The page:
2 Oct 2017
Spokes, by Deanna Klingel, a fast paced, easy to read novel, sends Kelsey Merritt and Brendon Cohen on an adventure to solve a mystery. Kelsey, a home-schooled teen, is a triathlon athlete. While cycling one afternoon with her mom, in preparation for an upcoming triathlon event, tragedy strikes. This tragedy sends Kelsey on a mission; to determine who is responsible for a hit and run accident. In her pursuit, she teams up with fellow triathlon athlete and home-school student, Brendon Cohen.
Together, these two teens, take us on a wild ride through the hills of North Carolina. We come across some unsavory characters. But, we also come across some rather funny, and down-to-earth Franciscan Friars. These Friars add a comical, yet heartwarming dimension to this wonderful story.
As I raced through this book (a real page turner), I kept asking myself... Read more...
4 Sep 2017
Molly McBride and the Purple Habit, by Jean Schoonover-Egolf is the first in a series of charming books about a five-year-old girl, named Molly McBride. Molly loves imitating the Children of Mary Sisters, by wearing their purple habit, specially crafted, for her, by her mom. She loves it so much, that she wants to wear it to her big sister’s First Communion! Why can’t she, when the Children of Mary Sisters will be there, and they will be wearing their purple habits. Oh, can you imagine the havoc that would ensue in dealing with that on such a busy morning? You’ll need to read the story to see whether Molly gets her way.
Molly McBride – the Character
The character of Molly is strong in her faith in Jesus. At five years-old, Molly is well aware of who Jesus is, and what type of relationship she wants to have with Him throughout her life. I love this character, who comes across the page, filled with conviction! Molly McBride is a great role model for any child learning to grow in faith. Read more...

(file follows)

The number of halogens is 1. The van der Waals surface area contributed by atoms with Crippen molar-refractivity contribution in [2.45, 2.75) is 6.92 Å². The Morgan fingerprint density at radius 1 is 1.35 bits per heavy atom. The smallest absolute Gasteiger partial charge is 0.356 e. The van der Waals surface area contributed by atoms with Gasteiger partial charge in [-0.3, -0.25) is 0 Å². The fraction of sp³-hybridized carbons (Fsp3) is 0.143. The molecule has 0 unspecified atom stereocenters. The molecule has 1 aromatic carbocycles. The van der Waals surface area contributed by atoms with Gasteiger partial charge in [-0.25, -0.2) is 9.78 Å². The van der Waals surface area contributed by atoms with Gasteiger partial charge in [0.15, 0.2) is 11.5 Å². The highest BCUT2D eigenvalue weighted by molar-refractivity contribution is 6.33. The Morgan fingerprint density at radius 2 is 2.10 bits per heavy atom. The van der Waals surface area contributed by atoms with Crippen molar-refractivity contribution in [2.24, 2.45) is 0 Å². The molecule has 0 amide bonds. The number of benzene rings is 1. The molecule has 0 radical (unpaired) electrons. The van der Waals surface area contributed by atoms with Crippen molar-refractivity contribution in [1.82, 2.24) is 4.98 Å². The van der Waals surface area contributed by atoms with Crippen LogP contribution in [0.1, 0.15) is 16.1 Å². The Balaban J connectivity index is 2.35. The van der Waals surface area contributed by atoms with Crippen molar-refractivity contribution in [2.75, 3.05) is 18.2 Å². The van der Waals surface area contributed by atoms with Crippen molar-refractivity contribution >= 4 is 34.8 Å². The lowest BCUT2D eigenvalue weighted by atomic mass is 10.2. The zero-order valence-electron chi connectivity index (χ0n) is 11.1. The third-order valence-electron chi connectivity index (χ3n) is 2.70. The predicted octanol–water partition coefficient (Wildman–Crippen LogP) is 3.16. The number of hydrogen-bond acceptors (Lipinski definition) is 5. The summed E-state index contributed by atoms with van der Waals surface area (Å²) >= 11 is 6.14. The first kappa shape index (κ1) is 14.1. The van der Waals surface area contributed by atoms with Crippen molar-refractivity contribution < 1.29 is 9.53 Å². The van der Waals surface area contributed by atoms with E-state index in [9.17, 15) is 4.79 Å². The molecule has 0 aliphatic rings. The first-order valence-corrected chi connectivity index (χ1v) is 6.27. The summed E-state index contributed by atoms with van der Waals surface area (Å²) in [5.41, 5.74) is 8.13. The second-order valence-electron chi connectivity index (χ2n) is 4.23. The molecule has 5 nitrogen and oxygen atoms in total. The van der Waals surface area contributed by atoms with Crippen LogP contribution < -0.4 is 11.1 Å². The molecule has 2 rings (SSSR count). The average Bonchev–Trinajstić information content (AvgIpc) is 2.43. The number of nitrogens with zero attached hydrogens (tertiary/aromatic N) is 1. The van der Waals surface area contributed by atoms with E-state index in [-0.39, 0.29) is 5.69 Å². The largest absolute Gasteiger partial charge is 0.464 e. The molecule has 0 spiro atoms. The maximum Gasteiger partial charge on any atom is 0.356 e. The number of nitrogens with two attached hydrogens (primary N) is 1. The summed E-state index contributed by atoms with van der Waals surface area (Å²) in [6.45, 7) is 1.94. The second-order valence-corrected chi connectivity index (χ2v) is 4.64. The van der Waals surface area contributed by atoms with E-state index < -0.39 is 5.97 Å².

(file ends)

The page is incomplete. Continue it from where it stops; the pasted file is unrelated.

9 Aug 2017
Dying for Compassion, by Barbara Golder is sure to be a hit! As with Golder’s first book, Dying for Revenge, familiar characters return for more mysteries to solve. Once again, we meet our Lady Doc, Jane Wallace, the lead character. She is a strong, feminine role model carrying the titles of forensic pathologist, medical examiner, AND lawyer – quite an accomplished woman! In Dying for Compassion, Jane is faced with several deaths occurring in her town; unexplained poisonings and a possible case of euthanasia. As the intentions behind these deaths stump Jane, she is thrown off-kilter in her personal life.
The storyline from Dying for Revenge carries through to Dying for Compassion. In Dying for Revenge, Jane processed grief from the loss of her husband, John. She meets author, Eoin Connor, who helps her through her grief and the two develop a romantic relationship. Fast forward to Dying for Compassion, and Eoin Connor becomes a central character.
Everything is going swimmingly between Jane and Eoin, until one night... Read more...
4 Aug 2017
26 Jul 2017
I must admit that I had never heard of Saint Magnus, until I read Saint Magnus: The Last Viking, by Susan Peek. With this action-packed novel, set around 1,000 A.D., we find a dual hierarchy established on the deathbed of the monarch Thorfinn. Rather than leaving his throne to his eldest son, he creates a dual hierarchy, where both of his sons, Erland and Paal, are to rule over the Orkney homeland together. Tensions rise as the brother’s descendants seethe in animosity for each other. Hakon, the son of Paal is a troublemaker; whereas Aerling, the son of Erland, is hot-tempered. Hakon and Aerling are competitive, and do not wish to rule jointly, as their fathers successfully did. However, before that can happen, circumstances come to pass that make Hakon vow revenge.
From this point, early within the book, the story becomes mesmerizing. What will Hakon do to get revenge? How will Aerling respond? And what role will Magnus play, given that Magnus becomes the protagonist of this novel?